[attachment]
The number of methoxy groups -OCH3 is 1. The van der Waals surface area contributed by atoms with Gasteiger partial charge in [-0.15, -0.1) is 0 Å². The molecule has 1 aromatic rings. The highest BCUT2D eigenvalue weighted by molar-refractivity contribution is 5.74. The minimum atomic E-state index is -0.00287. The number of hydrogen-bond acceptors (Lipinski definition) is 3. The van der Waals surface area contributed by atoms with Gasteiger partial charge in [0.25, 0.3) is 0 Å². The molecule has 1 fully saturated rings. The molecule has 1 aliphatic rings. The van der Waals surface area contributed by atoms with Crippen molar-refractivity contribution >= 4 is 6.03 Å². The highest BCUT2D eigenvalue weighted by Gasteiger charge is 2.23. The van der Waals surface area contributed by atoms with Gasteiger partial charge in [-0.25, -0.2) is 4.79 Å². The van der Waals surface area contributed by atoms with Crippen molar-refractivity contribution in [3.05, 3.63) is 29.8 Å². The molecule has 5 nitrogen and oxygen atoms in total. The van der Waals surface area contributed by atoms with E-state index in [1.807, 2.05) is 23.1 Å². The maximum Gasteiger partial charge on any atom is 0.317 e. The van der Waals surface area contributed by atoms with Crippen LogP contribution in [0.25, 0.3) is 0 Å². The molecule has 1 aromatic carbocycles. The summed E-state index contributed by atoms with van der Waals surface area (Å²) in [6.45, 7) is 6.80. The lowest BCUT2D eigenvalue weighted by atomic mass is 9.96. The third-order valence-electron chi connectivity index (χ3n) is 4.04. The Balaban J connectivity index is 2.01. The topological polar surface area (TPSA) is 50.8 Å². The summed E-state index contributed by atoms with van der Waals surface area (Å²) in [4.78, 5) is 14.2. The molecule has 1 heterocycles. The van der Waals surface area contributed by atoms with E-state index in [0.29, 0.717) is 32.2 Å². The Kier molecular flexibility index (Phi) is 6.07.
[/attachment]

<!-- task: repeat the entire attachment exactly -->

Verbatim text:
The number of methoxy groups -OCH3 is 1. The van der Waals surface area contributed by atoms with Gasteiger partial charge in [-0.15, -0.1) is 0 Å². The molecule has 1 aromatic rings. The highest BCUT2D eigenvalue weighted by molar-refractivity contribution is 5.74. The minimum atomic E-state index is -0.00287. The number of hydrogen-bond acceptors (Lipinski definition) is 3. The van der Waals surface area contributed by atoms with Gasteiger partial charge in [0.25, 0.3) is 0 Å². The molecule has 1 fully saturated rings. The molecule has 1 aliphatic rings. The van der Waals surface area contributed by atoms with Crippen molar-refractivity contribution >= 4 is 6.03 Å². The highest BCUT2D eigenvalue weighted by Gasteiger charge is 2.23. The van der Waals surface area contributed by atoms with Gasteiger partial charge in [-0.25, -0.2) is 4.79 Å². The van der Waals surface area contributed by atoms with Crippen molar-refractivity contribution in [3.05, 3.63) is 29.8 Å². The molecule has 5 nitrogen and oxygen atoms in total. The van der Waals surface area contributed by atoms with E-state index in [1.807, 2.05) is 23.1 Å². The maximum Gasteiger partial charge on any atom is 0.317 e. The van der Waals surface area contributed by atoms with Crippen LogP contribution in [0.25, 0.3) is 0 Å². The molecule has 1 aromatic carbocycles. The summed E-state index contributed by atoms with van der Waals surface area (Å²) in [6.45, 7) is 6.80. The lowest BCUT2D eigenvalue weighted by atomic mass is 9.96. The third-order valence-electron chi connectivity index (χ3n) is 4.04. The Balaban J connectivity index is 2.01. The topological polar surface area (TPSA) is 50.8 Å². The summed E-state index contributed by atoms with van der Waals surface area (Å²) in [4.78, 5) is 14.2. The molecule has 1 heterocycles. The van der Waals surface area contributed by atoms with E-state index in [0.29, 0.717) is 32.2 Å². The Kier molecular flexibility index (Phi) is 6.07.